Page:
One woman’s journey to having a baby
Wednesday, 25 March 2020
By Amanda Callaghan
RN and Credentialled Diabetes Educator
KK (who doesn’t want to be identified) lives with type 1 diabetes and wants to have a baby. Who should she talk to?
“I went to see my doctor and diabetes educator. They wanted me to aim for an HbA1c of 7% (53mmol/L),” she said.
To reduce the risk of complications for baby, an HbA1c of less than 6.5% (48mmol/mol) is recommended; however, everyone’s situation is different and hypos need to be considered with type 1 diabetes.
KK understood reducing her HbA1c would be challenging. She had to continue working, look after her family, manage her fear of hypos and complete the pregnancy planning checklist.
KK also knew that a continuous glucose monitoring (CGM) device would help.
“I’d used some of the continuous glucose monitors before but the cost made it difficult” to continue using, she said.
When the NDSS subsidy for women planning a pregnancy started in March last year, KK had her CGM within three weeks. For her, it was “a game changer”.
“With the CGM I chose, I was not only linked in with my health care team but also my husband (PK) and family too. One day PK came home from work and understood why I was on the couch … without having to ask! It just filled in the gaps for him.”
KK felt that the CGM made it easier for others to start a conversation about her diabetes with less judgment. It also helped with her hypo anxiety.
“The fear of hypos never goes away but the CGM is a very helpful tool. It gave me confidence in what I was feeling,” she said.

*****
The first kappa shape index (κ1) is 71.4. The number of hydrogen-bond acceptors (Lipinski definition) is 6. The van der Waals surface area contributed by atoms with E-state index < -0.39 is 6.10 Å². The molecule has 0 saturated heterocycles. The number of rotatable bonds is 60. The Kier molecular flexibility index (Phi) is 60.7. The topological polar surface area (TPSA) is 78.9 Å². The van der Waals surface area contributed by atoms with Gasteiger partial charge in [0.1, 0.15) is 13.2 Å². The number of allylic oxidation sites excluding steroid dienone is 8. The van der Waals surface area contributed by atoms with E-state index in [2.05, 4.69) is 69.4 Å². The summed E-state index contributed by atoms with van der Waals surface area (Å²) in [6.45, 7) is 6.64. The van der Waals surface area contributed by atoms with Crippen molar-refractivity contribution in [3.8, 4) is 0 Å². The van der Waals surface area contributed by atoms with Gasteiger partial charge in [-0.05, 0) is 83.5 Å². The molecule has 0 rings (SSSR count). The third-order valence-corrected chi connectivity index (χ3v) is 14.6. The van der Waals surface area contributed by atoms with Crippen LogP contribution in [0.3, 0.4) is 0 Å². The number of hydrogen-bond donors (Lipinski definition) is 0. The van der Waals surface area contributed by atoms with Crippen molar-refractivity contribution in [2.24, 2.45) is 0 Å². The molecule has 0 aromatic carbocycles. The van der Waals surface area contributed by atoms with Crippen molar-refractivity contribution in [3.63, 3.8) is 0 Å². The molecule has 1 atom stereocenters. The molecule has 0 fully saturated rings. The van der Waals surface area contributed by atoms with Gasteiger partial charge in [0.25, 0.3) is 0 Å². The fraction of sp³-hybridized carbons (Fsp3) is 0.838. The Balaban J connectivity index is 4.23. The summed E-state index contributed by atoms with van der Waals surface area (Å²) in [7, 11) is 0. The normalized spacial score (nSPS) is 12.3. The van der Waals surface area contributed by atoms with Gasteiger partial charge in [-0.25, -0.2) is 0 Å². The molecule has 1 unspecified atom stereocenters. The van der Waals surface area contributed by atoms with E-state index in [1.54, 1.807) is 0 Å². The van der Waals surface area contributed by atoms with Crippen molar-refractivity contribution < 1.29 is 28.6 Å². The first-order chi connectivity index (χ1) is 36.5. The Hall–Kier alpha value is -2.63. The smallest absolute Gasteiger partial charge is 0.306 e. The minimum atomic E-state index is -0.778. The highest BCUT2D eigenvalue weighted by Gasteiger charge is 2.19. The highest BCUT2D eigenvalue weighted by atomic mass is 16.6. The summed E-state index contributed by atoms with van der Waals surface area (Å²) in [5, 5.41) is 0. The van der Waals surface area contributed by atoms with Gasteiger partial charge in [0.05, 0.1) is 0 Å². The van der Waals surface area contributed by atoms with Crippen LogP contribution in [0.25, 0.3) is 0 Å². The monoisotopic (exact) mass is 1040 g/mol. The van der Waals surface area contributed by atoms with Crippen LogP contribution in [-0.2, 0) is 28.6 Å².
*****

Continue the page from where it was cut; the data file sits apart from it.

“It gave me information that was reassuring, especially before going to bed or starting exercise.”
For KK, exercise was part of the plan for a healthy baby. Research shows that being overweight or underweight before and during pregnancy can increase the risk of complications for her and her baby.
It’s important to remember that CGM has its limits and users need to be aware of those limits. KK understood this only too well.
“You have to remember that the CGM cannot do all the thinking for you. You have to remember about lag time and to do blood finger prick tests.
“One day I felt I was low but my CGM was reading 4.8mmol when I was actually 3.1mmol.”
This lag time is between 5 to 7 minutes behind blood glucose readings because CGM is checking glucose levels from fluid in between the cells.
KK also knew that CGM products have a shelf life and that there is a limit to the supply she could access.
She recommends being prepared.
“One day the sensor just stopped working; there was no reason for it. I had to wait a week for a replacement.”
KK has reached her goal of an HbA1c of 7%, after months of hard work with her diabetes team. Also, completing the pregnancy planning checklist helped her achieve all of her pre-conception goals.
Now for a baby!
To access our psychologist, ring 1300 136 588.
NDSS subsidy: NDSS Helpline on 1300 136 588, Product Access Point